The paper examines the phenomenon of tightening international environmental standards and transitioning the rule-making initiative to regional actors, particularly to the European Union. Among the assessed factors is the potential impact of the EU Carbon Border Tax on international trade and the supranational protectionist barrier in environmental regulation on transforming national industrial structures. The research is based on the example of the influence of the EU Carbon Border Tax on the economy of Russia, as one of the EU’s key partners in the supply of raw materials and metals. The impact of tax regulation is also studied in the case of Germany as one of the most carbonefficient countries in the European Union. We provide the analysis of the influence of such restrictions on the national economy and large national corporations, depending on the nature of trade and the state of environmental regulation and the form of restrictions imposed. Potential threats and prospects for introducing the EU Carbon Border Tax for Russia, the industry of which is characterized by high carbon intensity, are investigated, among which the loss of both European trading partners and Asian markets is noted. The paper analyzes standard measures to counter environmental protectionism at the level of companies and the state as a whole. It proposes measures to improve Russian exporters' energy efficiency and competitiveness, taking into account the current context of decarbonization in Russia. The consequences of introducing the EU Carbon Border Tax are also analyzed in the context of European states and their national corporations, on the example of Germany. The article considers national energy programs serving as a basis for further regulation of the environmental sphere, including the mechanism of carbon protectionism. An assumption is put forward about the possible negative consequences of the introduction of the EU Carbon Border Tax not only for the exporting countries but also for many member states of the Union due to the high degree of dependence of their energy systems on fossil fuel sources and the lack of their production capacities.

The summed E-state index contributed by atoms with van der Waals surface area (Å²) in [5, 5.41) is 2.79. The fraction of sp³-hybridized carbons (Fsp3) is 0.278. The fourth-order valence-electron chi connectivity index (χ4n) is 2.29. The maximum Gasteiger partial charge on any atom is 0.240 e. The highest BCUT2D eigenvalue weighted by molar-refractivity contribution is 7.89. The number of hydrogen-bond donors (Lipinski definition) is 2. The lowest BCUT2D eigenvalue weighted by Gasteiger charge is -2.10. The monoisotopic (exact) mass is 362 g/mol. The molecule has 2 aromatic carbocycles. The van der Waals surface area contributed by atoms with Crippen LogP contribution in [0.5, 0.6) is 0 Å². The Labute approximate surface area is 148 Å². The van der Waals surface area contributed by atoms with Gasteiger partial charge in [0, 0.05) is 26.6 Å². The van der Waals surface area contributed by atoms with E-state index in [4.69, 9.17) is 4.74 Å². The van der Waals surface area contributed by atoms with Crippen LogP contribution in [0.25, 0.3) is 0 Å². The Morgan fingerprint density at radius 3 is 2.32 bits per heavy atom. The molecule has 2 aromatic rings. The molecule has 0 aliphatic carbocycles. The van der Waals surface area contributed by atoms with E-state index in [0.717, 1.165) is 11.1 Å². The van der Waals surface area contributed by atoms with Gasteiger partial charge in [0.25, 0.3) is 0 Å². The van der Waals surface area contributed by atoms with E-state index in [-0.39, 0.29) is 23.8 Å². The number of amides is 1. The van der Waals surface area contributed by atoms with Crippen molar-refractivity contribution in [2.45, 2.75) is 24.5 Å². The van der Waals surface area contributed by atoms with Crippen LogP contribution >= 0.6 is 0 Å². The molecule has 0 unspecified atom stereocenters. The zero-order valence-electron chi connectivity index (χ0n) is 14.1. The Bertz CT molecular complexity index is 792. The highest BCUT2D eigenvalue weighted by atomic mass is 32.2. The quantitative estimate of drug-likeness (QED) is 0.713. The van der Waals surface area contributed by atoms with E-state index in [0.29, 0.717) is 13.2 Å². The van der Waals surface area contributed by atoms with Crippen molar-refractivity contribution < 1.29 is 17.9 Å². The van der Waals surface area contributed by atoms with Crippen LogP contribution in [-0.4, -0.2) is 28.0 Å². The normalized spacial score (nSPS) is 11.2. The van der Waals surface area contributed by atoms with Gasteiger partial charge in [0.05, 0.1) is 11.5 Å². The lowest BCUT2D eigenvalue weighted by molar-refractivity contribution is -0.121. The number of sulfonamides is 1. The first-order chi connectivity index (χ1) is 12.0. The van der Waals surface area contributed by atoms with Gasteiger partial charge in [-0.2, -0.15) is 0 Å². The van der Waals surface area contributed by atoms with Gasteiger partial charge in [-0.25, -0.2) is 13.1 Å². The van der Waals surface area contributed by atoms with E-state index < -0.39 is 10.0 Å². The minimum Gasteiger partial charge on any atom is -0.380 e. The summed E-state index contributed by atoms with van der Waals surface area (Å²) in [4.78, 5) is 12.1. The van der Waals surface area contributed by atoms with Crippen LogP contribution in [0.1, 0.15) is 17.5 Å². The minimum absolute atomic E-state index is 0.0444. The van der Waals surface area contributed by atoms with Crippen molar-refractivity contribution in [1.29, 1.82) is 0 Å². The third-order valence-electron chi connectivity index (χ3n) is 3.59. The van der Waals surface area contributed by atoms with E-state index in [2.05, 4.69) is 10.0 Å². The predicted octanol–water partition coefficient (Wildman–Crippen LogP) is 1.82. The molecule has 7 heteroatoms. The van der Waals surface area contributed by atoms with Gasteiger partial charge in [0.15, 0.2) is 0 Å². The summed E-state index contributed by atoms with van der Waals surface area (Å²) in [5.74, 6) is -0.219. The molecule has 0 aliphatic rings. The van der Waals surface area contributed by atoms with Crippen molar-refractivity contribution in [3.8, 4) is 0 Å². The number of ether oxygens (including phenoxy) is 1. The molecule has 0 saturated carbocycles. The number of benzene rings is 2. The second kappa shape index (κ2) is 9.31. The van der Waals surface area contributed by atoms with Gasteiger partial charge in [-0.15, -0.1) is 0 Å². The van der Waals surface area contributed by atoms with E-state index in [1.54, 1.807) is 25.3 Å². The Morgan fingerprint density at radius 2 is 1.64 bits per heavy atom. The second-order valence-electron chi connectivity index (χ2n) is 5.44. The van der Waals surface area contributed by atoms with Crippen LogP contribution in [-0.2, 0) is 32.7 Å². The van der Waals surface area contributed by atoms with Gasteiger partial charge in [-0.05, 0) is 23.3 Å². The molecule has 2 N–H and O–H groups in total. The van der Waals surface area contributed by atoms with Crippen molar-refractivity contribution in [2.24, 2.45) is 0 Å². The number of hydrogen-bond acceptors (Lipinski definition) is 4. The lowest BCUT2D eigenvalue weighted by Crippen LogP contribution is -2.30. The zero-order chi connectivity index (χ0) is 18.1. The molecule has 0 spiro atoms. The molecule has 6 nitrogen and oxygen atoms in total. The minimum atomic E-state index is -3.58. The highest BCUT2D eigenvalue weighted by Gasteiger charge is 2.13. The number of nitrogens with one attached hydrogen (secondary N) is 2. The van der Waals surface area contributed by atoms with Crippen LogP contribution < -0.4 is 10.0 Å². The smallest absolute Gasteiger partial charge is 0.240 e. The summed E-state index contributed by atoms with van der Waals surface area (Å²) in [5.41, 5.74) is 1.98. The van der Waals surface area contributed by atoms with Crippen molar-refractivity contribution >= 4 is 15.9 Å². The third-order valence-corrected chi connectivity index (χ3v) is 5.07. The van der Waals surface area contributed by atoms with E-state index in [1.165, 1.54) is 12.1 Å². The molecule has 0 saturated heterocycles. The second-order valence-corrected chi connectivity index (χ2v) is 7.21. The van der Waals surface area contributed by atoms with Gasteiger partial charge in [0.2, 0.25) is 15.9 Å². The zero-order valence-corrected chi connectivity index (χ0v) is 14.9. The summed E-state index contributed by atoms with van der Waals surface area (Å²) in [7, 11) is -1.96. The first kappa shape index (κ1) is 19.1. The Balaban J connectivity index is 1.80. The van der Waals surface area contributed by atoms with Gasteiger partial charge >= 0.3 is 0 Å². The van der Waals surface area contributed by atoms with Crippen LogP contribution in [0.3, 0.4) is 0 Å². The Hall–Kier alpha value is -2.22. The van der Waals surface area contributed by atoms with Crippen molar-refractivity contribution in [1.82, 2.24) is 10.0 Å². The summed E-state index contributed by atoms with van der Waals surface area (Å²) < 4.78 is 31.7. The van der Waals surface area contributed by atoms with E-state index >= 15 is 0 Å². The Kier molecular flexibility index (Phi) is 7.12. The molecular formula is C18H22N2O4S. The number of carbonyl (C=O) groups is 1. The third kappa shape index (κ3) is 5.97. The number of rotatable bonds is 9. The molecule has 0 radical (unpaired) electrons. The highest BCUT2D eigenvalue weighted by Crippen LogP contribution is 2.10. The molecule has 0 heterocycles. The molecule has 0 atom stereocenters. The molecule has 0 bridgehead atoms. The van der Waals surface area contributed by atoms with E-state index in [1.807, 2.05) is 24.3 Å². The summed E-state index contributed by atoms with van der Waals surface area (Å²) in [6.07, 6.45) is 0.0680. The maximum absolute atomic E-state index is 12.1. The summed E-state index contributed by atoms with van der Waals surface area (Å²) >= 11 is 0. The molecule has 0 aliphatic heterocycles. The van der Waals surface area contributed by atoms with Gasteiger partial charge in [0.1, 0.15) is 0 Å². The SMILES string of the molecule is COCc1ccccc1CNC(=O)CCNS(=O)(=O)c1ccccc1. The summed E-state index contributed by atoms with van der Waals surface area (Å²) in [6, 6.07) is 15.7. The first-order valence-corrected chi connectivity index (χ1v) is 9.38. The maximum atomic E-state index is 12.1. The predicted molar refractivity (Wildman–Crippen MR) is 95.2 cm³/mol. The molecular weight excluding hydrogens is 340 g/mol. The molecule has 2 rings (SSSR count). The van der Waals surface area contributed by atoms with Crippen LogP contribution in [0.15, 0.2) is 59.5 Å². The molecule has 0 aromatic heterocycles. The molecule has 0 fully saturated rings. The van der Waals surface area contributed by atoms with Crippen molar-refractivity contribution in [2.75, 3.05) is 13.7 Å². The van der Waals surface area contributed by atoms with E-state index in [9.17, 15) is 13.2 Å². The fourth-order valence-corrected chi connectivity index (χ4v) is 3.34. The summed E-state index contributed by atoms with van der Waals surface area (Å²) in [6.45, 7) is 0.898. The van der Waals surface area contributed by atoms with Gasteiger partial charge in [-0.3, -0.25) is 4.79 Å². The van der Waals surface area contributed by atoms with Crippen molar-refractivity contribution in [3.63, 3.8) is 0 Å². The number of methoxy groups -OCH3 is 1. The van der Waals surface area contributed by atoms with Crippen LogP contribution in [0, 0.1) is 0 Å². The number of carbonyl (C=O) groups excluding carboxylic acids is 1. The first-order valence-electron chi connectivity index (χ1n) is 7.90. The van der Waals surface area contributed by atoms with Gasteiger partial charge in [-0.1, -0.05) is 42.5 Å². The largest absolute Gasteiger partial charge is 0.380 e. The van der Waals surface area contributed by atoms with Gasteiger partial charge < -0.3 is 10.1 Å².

EU Carbon Border Tax; Russia; Germany; environmental protectionism; environmental agenda; trade barriers; world trade.